Is Spanish Film Having a Moment?

Recently, there has been a consistent tide of well crafted and highly regarded films coming out of Spain. “Alcarràs,” “The Beasts,” “Lullaby,” “La Maternal,” “Prison 77,” to name just the five that the Spanish Academy Goyas singled out in early February.

This level of quality, over a short period, is getting noticed internationally. Last week the Glasgow Film Festival, Scotland’s largest, shone a light on eight films in its Viva el Cine Español program. A cultural moment is a strange beast, hard to fathom, but there are strong signals that Spanish Film is having one.

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In addition to the aforementioned five, Glasgow added Andrea Bagney’s debut “Ramona,” “Wild Flowers,” from Jaime Rosales, another debut with Elena López Riera’s “The Water,” and a Penelope Cruz starrer, in Juan Diego Botto’s “On The Fringe.”

Glasgow’s Festival co-director Allison Gardner told Variety: “We seem to be seeing films both harking back to what’s happened post-Franco, but also what modern Spain is today. “Lullaby,” “La Maternal,” and “Ramona,” all feel like they’re tackling modern issues in Spain, whereas “Prison 77,” for example, is looking back at what had happened, and is still relevant for all of us.”

Relevance is being rewarded with Estibaliz Urresola Solaguren’s debut feature, “20,000 Species of Bees,” winning three awards at the Berlinale, while Albert Serra’s “Pacifiction” won two Cesar awards, and Rodrigo Sorogoyen’s “The Beasts” won the Cesar award for best foreign film. Not forgetting Simón’s “Alcarràs” winning last year’s Golden Bear at the Berlin Film Festival, and being shortlisted for the Oscars.

The contrast of Spain’s history under Franco and its rapid progression to being the modern democracy of today provides a sea of fascinating stories and themes for filmmakers to explore to form their own stories. Rodrigo Sorogoyen, director of “The Beasts,” told Variety: “What is Spanish is eminently Spanish, but it is not totally alien, neither to other countries nor to other national cinemas.”

The towering talents of a Saura, Buñuel, or Almodóvar deserve their international reputation, but when an increasing number of filmmakers make their mark at once Spanish cinema’s rising reputational tide will lift all proverbial boats. If audiences form a generality of ‘Spanish Film = probably good,’ it will form a powerful incentive to those who fund, sell, and distribute films from the region. It’s happened to other markets before – think of the breakthroughs in ‘90s Korean Cinema, Nordic Noir, or Hong Kong Cinema all seeing a surge of interest at key moments in their history.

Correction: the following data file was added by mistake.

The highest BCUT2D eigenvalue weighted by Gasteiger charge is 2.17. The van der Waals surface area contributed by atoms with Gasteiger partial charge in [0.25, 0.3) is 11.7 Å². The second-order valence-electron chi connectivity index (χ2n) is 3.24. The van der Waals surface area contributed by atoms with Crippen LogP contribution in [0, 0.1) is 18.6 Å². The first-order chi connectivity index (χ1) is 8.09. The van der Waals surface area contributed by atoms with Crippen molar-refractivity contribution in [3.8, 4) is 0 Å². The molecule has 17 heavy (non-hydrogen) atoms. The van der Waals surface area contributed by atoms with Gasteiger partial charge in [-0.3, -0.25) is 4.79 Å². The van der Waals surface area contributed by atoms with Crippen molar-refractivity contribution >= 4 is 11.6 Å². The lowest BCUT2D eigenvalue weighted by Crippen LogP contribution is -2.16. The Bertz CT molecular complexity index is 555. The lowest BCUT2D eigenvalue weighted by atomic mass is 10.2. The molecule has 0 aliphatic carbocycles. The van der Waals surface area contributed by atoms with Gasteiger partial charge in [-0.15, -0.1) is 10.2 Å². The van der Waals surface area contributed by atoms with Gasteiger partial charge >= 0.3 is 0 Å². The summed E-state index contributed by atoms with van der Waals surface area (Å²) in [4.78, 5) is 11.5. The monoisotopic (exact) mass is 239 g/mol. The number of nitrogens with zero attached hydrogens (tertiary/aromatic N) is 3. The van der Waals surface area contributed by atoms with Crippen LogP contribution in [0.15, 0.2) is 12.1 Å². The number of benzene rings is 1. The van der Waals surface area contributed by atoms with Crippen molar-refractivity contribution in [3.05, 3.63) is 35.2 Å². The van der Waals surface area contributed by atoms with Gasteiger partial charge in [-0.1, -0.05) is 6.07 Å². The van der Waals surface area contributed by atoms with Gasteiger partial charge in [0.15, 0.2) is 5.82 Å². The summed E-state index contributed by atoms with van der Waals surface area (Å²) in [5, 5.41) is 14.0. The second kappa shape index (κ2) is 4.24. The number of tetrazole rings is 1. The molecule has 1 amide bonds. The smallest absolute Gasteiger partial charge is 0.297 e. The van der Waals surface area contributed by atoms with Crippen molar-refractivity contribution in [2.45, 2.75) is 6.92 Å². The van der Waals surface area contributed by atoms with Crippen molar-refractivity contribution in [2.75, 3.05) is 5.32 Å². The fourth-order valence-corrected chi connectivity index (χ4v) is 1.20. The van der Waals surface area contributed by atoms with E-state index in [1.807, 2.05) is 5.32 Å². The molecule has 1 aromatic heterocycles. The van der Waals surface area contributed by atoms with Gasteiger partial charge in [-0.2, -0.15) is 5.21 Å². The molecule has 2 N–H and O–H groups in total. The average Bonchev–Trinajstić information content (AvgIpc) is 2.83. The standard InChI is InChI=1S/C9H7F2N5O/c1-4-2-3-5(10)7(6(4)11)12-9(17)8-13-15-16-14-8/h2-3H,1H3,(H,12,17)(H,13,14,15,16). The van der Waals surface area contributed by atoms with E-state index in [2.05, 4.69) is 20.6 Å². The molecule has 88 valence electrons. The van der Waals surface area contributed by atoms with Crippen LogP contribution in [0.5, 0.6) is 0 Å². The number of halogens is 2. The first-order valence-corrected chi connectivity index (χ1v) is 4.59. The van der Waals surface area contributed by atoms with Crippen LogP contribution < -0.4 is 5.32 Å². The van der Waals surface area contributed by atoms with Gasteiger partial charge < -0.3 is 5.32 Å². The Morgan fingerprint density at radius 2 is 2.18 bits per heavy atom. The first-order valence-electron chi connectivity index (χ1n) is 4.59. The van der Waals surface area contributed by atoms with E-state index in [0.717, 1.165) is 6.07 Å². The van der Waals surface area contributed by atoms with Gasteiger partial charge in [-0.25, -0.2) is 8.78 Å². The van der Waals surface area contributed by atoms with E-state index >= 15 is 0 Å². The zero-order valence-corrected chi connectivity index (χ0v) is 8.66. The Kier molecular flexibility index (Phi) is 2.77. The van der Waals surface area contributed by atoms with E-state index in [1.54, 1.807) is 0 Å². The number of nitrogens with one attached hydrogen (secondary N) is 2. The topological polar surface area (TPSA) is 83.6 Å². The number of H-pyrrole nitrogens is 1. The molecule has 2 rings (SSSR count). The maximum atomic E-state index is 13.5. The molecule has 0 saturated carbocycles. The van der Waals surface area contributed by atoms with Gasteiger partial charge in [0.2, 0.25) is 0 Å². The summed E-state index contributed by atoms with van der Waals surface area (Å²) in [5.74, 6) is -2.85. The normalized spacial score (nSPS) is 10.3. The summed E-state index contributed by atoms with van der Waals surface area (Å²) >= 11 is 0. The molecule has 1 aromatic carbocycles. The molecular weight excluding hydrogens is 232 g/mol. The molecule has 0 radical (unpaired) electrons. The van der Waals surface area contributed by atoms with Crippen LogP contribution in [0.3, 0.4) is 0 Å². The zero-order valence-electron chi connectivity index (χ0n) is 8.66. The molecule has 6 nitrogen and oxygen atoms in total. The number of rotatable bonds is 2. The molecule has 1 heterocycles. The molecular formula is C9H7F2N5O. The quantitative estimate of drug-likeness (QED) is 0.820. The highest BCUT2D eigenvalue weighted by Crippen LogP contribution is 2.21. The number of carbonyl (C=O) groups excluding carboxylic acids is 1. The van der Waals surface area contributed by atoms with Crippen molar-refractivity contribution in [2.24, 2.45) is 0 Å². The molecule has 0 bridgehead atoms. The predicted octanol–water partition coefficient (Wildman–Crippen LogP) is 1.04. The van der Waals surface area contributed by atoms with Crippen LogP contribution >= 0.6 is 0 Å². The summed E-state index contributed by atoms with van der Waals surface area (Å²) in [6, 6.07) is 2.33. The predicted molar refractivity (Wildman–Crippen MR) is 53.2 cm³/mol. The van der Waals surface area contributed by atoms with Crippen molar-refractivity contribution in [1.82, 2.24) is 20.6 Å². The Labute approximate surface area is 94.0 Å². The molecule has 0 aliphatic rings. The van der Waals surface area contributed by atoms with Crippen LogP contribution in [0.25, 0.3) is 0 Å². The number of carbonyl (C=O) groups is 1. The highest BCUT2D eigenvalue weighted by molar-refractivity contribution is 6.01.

Bagney, who directs “Ramona,” speculates whether the rise and rise of streaming and high quality series have spurred on and raised the bar for filmmakers attempting to stand out, “There’s so much going on. I think that’s forced filmmakers to strive beyond and, in order to call ourselves artists and filmmakers we really need to make a work of art. I think this is something that’s a great opportunity for us in general.” she says.

Rodrigo Sorogoyen sees teamwork and a new generation as one factor, “not only in directors, but in all departments. Now producers and directors go more hand in hand, we make films more together. There are usually teams that have already worked together for a long time, that have started together, from the beginning. And there is a change in the look, both in how to tell the stories, which tend more towards realism, and in the way of producing, of approaching the trade,” he said.Support and incentives for the industry in Spain are growing. Spanish Prime Minister Pedro Sánchez is a known lover of cinema with voiced aspirations for Spain to be “the Hollywood of Europe,”. There’s policy to back this up with the country’s Audiovisual Hub plan offering €1.6 billion ($1.9 billion) of industry investment, significant tax breaks of up to 70% of spend to productions, and the $5.1 million over 2021-25, for the Spain Film Commission’s Action Plan.

If a final seal of approval was needed, it came last week with the announcement of Spain being the Country of Honor at Cannes Marché du Film.

Domestic cinema attendance in general remain bleak, though Spanish films posted an upbeat 22.5% market share last year; the unknown unknowns of streaming still loom; but quality cinema is not going unnoticed, the world is waiting and, more encouragingly, watching…

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